FIG. 3B shows the configuration after the guide member has been inserted into the holes. Portions 16, 18 of a second capillary tube are then moved relative to the guide member and portions 12, 14 until the two portions are threaded onto the guide wire and until they contact portions 12, 14 as shown in FIG. 3C. A masking agent is then introduced to mask the member; such masking agent may be wax or liquified polyethylene glycol. The masking agent can be introduced simply by depositing a small quantity of the agent at connection 20 and slightly warming the agent to melt it so that the agent defuses into the space between the wire and the inner surfaces of the two capillary tubes as shown in FIG. 3D. Excess masking agent remaining on the outside surfaces of portions 12-18 may be removed. The result is shown in FIG. 3D. Portions 12, 14, 16, 18 are then permanently connected or attached. This can be accomplished with epoxy resin or other chemically inert adhesives. This is shown in FIG. 3E. After curing, wire 50 is removed by heating slightly the connection 20. Since the guide member is prevented from being permanently attached to the two capillary tubes by the masking agent, a slight heating of connection 20 will melt the agent to facilitate the withdrawal of the guide member.
From the above-description, it will be evident that there is substantially no dead space or volume at connection 20.
If a T-shaped device such as device 10' of FIG. 2 is desired, the above described procedure needs to be modified only as follows. A hole is drilled in only one side wall of the main capillary and the guide wire is introduced into such single hole. Only one tube such as tube 16 is threaded onto the wire. The masking agent is introduced in the same manner as described above and the three tubes are glued together by epoxy and the guide member withdrawn in the same manner described above.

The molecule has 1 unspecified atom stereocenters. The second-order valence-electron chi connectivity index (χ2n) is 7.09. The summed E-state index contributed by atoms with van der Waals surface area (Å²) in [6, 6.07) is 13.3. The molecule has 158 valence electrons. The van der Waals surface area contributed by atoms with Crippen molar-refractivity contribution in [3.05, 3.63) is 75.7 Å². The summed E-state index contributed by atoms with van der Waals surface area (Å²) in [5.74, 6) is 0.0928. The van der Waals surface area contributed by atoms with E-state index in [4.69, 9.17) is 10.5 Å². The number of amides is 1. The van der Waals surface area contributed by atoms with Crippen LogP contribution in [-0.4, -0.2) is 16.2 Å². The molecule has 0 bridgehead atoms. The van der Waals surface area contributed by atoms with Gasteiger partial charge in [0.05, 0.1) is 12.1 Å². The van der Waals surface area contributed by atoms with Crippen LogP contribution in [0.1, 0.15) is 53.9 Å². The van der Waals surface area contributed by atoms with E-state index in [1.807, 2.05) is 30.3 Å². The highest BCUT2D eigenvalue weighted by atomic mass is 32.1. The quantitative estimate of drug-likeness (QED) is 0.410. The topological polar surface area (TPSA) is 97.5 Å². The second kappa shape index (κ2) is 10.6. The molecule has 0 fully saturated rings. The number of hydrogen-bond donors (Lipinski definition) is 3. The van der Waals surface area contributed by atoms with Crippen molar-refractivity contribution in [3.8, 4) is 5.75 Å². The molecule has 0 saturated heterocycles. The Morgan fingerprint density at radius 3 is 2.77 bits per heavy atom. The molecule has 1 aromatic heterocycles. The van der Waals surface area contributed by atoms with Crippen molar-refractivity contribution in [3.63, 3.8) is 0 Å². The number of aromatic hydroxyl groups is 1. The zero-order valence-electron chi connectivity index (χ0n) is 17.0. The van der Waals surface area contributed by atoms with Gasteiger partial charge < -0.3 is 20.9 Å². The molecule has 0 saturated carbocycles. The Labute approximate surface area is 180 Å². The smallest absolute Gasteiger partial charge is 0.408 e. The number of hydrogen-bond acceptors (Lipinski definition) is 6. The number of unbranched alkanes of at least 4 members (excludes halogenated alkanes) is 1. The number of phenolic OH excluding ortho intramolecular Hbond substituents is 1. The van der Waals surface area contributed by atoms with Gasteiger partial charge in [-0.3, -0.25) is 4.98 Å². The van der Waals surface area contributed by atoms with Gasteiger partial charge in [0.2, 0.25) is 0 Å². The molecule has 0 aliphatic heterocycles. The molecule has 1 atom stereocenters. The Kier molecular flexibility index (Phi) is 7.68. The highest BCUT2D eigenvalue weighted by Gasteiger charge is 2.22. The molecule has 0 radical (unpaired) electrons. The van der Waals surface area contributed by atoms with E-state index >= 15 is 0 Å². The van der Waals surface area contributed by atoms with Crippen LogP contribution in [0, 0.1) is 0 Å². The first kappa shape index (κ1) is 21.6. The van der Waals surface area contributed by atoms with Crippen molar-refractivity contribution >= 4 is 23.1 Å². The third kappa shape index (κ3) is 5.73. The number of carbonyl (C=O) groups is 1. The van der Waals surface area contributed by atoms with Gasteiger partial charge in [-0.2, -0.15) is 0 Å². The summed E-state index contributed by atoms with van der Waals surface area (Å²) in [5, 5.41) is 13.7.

While the above-described method has been found to be satisfactory, a device with better qualities is formed by connecting the two capillary tubes not by adhesives such as an epoxy resin but by heating connection 20 until the material of the two capillaries such as quartz or glass melts at the connection so that the portions 12, 14, 16, 18 are permanently connected when the melted quartz or glass is cooled. Thus in the preferred embodiment, the two capillary tubes are connected without any adhesives. Since no adhesives are used in the preferred embodiment, the guiding member will not become attached to the tubes so that no masking agent will be required. This has the advantage of simplifying the process for making the device. Thus in the preferred method, the steps of applying a masking agent and applying adhesives and of warming the connection in order to remove the guide member are omitted.
The above description of the details of implementation, method and composition are merely illustrative of the invention. Different variations may be within the scope of the invention which is to be limited only by the appended claims.
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|U.S. Classification||204/453, 204/604|
|International Classification||G01N30/16, G01N30/28, G01N30/60, G01N30/02, G01N30/84, G01N27/447|
|Cooperative Classification||G01N2030/8435, G01N2030/162, G01N2030/027, G01N2030/285, G01N30/16, G01N27/44773, G01N30/02, G01N27/44717, G01N30/6039|
|European Classification||G01N30/16, G01N27/447B3, G01N27/447C4, G01N30/60B2|
|Jul 12, 1993||AS||Assignment|
Owner name: BOARD OF TRUSTEES OF THE LELAND STANFORD JUNIOR UN
Free format text: ASSIGNMENT OF ASSIGNORS INTEREST;ASSIGNORS:ZARE, RICHARD N.;HUANG, XIAOHUA;PENTONEY, STEPHEN L., JR.;REEL/FRAME:006645/0018;SIGNING DATES FROM 19930607 TO 19930612
|Sep 29, 1997||FPAY||Fee payment|
Year of fee payment: 4
|Sep 29, 2001||FPAY||Fee payment|
Year of fee payment: 8
|Oct 12, 2005||REMI||Maintenance fee reminder mailed|
|Mar 29, 2006||LAPS||Lapse for failure to pay maintenance fees|
|May 23, 2006||FP||Expired due to failure to pay maintenance fee|
Effective date: 20060329